SE-GA(!) – King of the Kings
How I remember the golden days of SEGA and the amazing fighting games they produced. Although they are no longer what they used to be in the industry I’m so glad they kept one of their most perfect franchises going – Virtua Fighter.
Not many people (outside of Japan) would’ve even thought of playing VF5FS in the comfort of their own home. After VF5R everyone pretty much gave up hope. So imagine how exciting this release actually is to people who like fighting games!
I would definitely recommend this title to anyone who enjoys fighting games. It’s absolutely brilliant. VF5FS has a few interesting one player modes – arcade, score attack, training and challenge mode. The challenge mode is something new to VF. You have to perform a series of basic manuveres (or prevent them) whilst plummeting your opponent. The training tutorials are really in depth and if you learn it and are able to apply it, you’ll be one hell of a monster.
I do find that I miss the one player mode in the original XBox 360 release (version C), though the online mode has been brilliantly executed it is the gem of the game.
When looking for matches using the “Quick match” option, you’re rarely paired with someone with a lousy connection to you – in fact, out of all the games I played using this setting, only one match experienced aslight lag spike near the end of the round. Custom search doesn’t allow you to filter by many options, only whether you want to play someone in your “local” or “worldwide”. At the press of a button you’re taken to a list of available opponents. You see an indication of their grade but more impotantly, the quality of the connection between you. It also doesn’t take long to find people to play against. Why can’t all online lobbies be like this – simple, fast and that it works!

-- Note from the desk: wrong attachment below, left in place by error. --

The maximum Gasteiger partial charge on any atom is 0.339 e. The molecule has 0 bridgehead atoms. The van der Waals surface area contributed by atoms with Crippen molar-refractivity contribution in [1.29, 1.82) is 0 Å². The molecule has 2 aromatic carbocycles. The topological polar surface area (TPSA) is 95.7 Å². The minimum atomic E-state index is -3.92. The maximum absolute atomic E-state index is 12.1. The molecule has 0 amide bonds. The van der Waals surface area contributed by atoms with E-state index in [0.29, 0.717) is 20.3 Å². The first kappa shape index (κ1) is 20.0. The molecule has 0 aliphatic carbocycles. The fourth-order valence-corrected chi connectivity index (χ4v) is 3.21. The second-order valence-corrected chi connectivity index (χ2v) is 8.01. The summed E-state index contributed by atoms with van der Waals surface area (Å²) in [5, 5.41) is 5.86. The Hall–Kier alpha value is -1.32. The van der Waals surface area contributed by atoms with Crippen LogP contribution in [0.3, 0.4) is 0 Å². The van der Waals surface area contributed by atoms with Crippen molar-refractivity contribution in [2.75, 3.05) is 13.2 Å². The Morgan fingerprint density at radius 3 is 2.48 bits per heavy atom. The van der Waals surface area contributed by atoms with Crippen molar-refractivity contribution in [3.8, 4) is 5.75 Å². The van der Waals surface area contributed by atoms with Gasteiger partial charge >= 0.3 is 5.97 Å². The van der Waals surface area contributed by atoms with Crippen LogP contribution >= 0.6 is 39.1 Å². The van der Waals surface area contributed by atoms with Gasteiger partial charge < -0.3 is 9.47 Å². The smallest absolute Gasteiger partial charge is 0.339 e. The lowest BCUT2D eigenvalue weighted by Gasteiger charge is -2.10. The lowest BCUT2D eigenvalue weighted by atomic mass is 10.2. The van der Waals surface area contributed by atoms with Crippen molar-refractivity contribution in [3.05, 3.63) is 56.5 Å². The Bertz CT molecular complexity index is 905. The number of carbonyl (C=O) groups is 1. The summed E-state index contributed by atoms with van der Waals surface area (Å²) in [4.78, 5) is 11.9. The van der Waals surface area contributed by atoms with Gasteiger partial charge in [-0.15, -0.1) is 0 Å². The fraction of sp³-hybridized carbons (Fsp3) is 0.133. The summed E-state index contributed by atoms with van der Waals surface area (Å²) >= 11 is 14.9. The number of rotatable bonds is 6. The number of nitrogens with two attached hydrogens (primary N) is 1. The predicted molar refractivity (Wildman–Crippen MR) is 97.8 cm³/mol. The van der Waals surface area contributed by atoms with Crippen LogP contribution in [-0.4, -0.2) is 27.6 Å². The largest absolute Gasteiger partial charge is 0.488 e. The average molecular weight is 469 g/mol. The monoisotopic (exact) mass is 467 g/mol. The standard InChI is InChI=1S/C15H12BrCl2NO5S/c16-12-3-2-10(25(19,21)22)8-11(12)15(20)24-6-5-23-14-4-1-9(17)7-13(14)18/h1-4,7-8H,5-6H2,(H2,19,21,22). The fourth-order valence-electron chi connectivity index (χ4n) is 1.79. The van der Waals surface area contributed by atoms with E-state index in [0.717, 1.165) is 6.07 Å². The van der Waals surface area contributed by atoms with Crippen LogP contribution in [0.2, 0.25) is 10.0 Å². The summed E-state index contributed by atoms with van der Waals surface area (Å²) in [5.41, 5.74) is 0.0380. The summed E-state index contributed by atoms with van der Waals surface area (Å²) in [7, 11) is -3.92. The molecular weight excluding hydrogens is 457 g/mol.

Although some of the game mechanics has been “dumbed” down, it is still incredibly deeper and faster than the average fighting game. For example, defensive/offensive moves do not automatically guarantee safety because if you move to the wrong direction, you’ll eat a counter hit – leaving you wide open for a devastating follow-up. I also like how jumps are slightly more effective during wake-up situations now. Other 3D fighters you don’t have much option, either get out of the way or block the attack (or in some games, a counter attack).
Are you wondering if there’s any point in getting this if you bought the previous iteration of VF5? Well my answer is yes. Unlike other popular fighting games out there which call adding a frame here and there to existing moves and/or adding the word “super” to the title a rebalance. VF5 is VERY different. It’s almost a different game – new game mechanics, new characters, new modes, additional training options and new moves (some removed some reanimated and even command inputs changed for some). Adding to that throwing system has changed in favour of a simpler one making it easier to get back into after such a long break. It’s an amazing game.
However if you loved the quest mode and aren’t really into fighting other people then you prrobably should try the demo. If you’ve never played VF5 before you cannot, I repeat, you CANNOT call yourself a fighting game fan as VF5 is simply the best fighting game out there right now.
SEGA, thank you so much for giving your fans outside Japan the opportunity to play such a beautiful game. We love you!!!